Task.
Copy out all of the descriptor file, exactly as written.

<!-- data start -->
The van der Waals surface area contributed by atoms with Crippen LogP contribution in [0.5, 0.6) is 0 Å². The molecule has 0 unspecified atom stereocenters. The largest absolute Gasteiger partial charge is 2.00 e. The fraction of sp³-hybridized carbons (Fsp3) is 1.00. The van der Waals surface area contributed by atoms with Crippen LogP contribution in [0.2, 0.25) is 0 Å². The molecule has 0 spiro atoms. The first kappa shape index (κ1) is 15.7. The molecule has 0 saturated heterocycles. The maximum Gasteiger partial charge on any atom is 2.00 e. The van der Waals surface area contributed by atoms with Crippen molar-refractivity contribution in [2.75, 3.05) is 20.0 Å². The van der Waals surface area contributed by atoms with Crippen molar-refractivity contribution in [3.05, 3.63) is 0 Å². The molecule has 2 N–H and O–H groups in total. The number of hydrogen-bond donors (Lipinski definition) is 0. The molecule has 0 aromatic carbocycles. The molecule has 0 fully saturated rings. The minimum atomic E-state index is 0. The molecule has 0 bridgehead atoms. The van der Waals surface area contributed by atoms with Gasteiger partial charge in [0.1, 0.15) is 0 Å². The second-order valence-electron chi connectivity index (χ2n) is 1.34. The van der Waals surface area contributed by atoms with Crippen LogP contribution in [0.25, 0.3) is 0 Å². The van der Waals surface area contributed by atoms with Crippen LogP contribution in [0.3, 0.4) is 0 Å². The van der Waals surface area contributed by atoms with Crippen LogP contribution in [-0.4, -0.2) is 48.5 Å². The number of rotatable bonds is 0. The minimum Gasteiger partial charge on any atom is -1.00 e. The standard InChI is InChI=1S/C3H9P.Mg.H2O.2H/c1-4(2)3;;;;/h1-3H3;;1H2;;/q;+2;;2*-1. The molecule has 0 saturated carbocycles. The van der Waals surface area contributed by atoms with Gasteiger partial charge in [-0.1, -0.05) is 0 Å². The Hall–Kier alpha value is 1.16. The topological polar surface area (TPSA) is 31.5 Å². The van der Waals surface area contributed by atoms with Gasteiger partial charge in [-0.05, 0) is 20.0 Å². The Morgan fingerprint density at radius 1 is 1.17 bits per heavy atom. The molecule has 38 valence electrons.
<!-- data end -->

The van der Waals surface area contributed by atoms with Crippen LogP contribution in [0.5, 0.6) is 0 Å². The molecule has 0 unspecified atom stereocenters. The largest absolute Gasteiger partial charge is 2.00 e. The fraction of sp³-hybridized carbons (Fsp3) is 1.00. The van der Waals surface area contributed by atoms with Crippen LogP contribution in [0.2, 0.25) is 0 Å². The molecule has 0 spiro atoms. The first kappa shape index (κ1) is 15.7. The molecule has 0 saturated heterocycles. The maximum Gasteiger partial charge on any atom is 2.00 e. The van der Waals surface area contributed by atoms with Crippen molar-refractivity contribution in [2.75, 3.05) is 20.0 Å². The van der Waals surface area contributed by atoms with Crippen molar-refractivity contribution in [3.05, 3.63) is 0 Å². The molecule has 2 N–H and O–H groups in total. The number of hydrogen-bond donors (Lipinski definition) is 0. The molecule has 0 aromatic carbocycles. The molecule has 0 fully saturated rings. The minimum atomic E-state index is 0. The molecule has 0 bridgehead atoms. The van der Waals surface area contributed by atoms with Gasteiger partial charge in [0.1, 0.15) is 0 Å². The second-order valence-electron chi connectivity index (χ2n) is 1.34. The van der Waals surface area contributed by atoms with Crippen LogP contribution in [0.25, 0.3) is 0 Å². The van der Waals surface area contributed by atoms with Crippen LogP contribution in [0.3, 0.4) is 0 Å². The van der Waals surface area contributed by atoms with Crippen LogP contribution in [-0.4, -0.2) is 48.5 Å². The number of rotatable bonds is 0. The minimum Gasteiger partial charge on any atom is -1.00 e. The standard InChI is InChI=1S/C3H9P.Mg.H2O.2H/c1-4(2)3;;;;/h1-3H3;;1H2;;/q;+2;;2*-1. The molecule has 0 saturated carbocycles. The van der Waals surface area contributed by atoms with Gasteiger partial charge in [-0.1, -0.05) is 0 Å². The Hall–Kier alpha value is 1.16. The topological polar surface area (TPSA) is 31.5 Å². The van der Waals surface area contributed by atoms with Gasteiger partial charge in [-0.05, 0) is 20.0 Å². The Morgan fingerprint density at radius 1 is 1.17 bits per heavy atom. The molecule has 38 valence electrons.